Editor's Note: This story was first published on June 11, 2018.
If your kid has expensive items on their birthday wish list, you may want to consider throwing them a fiver party.
Canadian mom-of-three Sarah Schultz first heard of the growing trend two years ago, when her oldest son, Braden, now 8, brought home a few birthday invitations requesting that in lieu of material gifts, party guests bring $5 in a card.
"I was an instant fan," Schultz, who wrote about the trend on her blog, Nurse Loves Farmer , told TODAY. "Birthday parties can be so expensive — spending $20 on a gift — which really limits the amount of birthday parties I let our kids attend."
When planning her own son's birthday, Schultz decided to hold a fiver party to help Braden save up for a unique pet he wanted.
"He's my little saver and saved all of his Christmas money and birthday money to buy a pet hedgehog — which was completely his idea," said Schultz. "Braden was very happy with his fiver party and it was a wonderful lesson to teach him about saving money instead of spending money as soon as you get it."
Florida mom Rachel Horan held a similar party for her daughter, Michaela, this year.
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"She'd been wanting a zoo pass and we've been trying to put a bigger emphasis on experiences versus things," Horan explained. "So when people asked, we just said if they’d like to contribute to a zoo pass it would very appreciated but that we would never expect anyone to feel obligated to bring a gift."
The party was a success.
"She ended up getting enough gift cards and cash to get her zoo pass plus an additional summer camp, and also received gift cards to the movies and a local play center," said Horan. "It was so wonderful and is creating many more memories than a toy could. So many parents said they wish they had thought of it with their own kids but were never sure how to word it."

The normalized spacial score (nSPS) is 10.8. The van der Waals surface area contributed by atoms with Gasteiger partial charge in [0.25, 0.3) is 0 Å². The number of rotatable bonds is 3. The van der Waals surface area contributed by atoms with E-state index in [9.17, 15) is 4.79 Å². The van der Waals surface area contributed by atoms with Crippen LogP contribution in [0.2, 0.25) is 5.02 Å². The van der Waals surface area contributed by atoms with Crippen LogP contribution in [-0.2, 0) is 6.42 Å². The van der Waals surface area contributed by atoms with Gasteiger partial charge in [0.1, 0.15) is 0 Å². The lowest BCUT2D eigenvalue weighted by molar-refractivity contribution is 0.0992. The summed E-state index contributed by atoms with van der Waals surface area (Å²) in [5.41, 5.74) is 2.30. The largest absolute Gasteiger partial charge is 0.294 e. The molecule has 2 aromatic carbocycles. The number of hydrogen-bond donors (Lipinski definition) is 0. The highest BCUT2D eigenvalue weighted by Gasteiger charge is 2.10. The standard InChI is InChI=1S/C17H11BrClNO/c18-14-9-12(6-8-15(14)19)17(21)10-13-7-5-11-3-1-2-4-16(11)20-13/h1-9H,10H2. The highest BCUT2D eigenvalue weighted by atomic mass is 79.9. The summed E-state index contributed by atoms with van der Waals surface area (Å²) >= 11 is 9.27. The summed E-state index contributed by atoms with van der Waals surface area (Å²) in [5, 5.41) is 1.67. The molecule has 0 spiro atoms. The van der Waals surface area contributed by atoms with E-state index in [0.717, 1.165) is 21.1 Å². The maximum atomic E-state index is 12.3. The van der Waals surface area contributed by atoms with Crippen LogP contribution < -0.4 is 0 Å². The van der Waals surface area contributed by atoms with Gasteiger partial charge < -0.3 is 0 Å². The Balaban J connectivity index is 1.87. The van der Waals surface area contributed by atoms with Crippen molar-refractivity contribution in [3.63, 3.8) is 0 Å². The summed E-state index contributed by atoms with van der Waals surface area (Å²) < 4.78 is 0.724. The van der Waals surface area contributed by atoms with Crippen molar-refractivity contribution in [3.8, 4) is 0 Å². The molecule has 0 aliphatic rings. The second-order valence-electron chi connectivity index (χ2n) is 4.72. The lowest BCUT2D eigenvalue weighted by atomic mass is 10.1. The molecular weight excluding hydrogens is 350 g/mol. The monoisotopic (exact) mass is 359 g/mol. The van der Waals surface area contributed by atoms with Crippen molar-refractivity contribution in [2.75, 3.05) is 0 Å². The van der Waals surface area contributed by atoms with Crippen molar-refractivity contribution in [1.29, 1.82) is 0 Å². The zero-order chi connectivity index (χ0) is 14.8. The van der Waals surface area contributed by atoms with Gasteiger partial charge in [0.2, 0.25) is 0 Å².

Amy McCready, author of "The Me, Me, Me Epidemic: A Step-by-Step Guide to Raising Capable, Grateful Kids in an Over-Entitled World," admits when she first heard about fiver parties, she thought they were a bit tacky and awkward.
However, after learning how and why parents are using the parties, the founder of Positive Parenting Solutions ' feelings have changed.
"Our kids often get so inundated with 'stuff' on their birthday that each gift becomes less special," said McCready. "With fiver parties, parents and close relatives can still give the child a few gifts, and friends can help contribute to a larger coveted item or experience."
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According to McCready, other benefits of fiver parties include an emphasis on celebrating a milestone with friends for the birthday child and relief for parents of party attendees, who often tire of spending money on gifts for every birthday party their child is invited to.
Still, McCready warns as with anything in life, presentation matters.
"Fiver parties can go from ick to incredible with proper positioning," said McCready, who suggested this wording for fiver party invites:
We're trying to help (NAME) focus on the joy of celebrating this special occasion with his cherished friends rather than on receiving gifts.
To that end — we hope you'll consider NO GIFTS. For those who feel uncomfortable with that, we ask you consider NO MORE THAN a $5 gift card or cash that he can put towards something special he's saving for.
Thanks for understanding and celebrating with us.
Schultz says she knows some people think that fiver parties are tacky. But as long as her sons are enjoying the idea, she plans to continue.
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"I think it's most important the fiver party is approved by the birthday kid," said Schultz. "If they want a bunch of little gifts or books or toys then a fiver wouldn't be necessary."
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"To those people (who disagree with fiver parties) I share my insight of being able to have more friends attend, keep the party an affordable event for those kids and keep those useless gifts that get pushed aside away," she continued. "I also don't think it's any more tacky than saying your child has a wish list for their birthday and to buy certain gifts for them."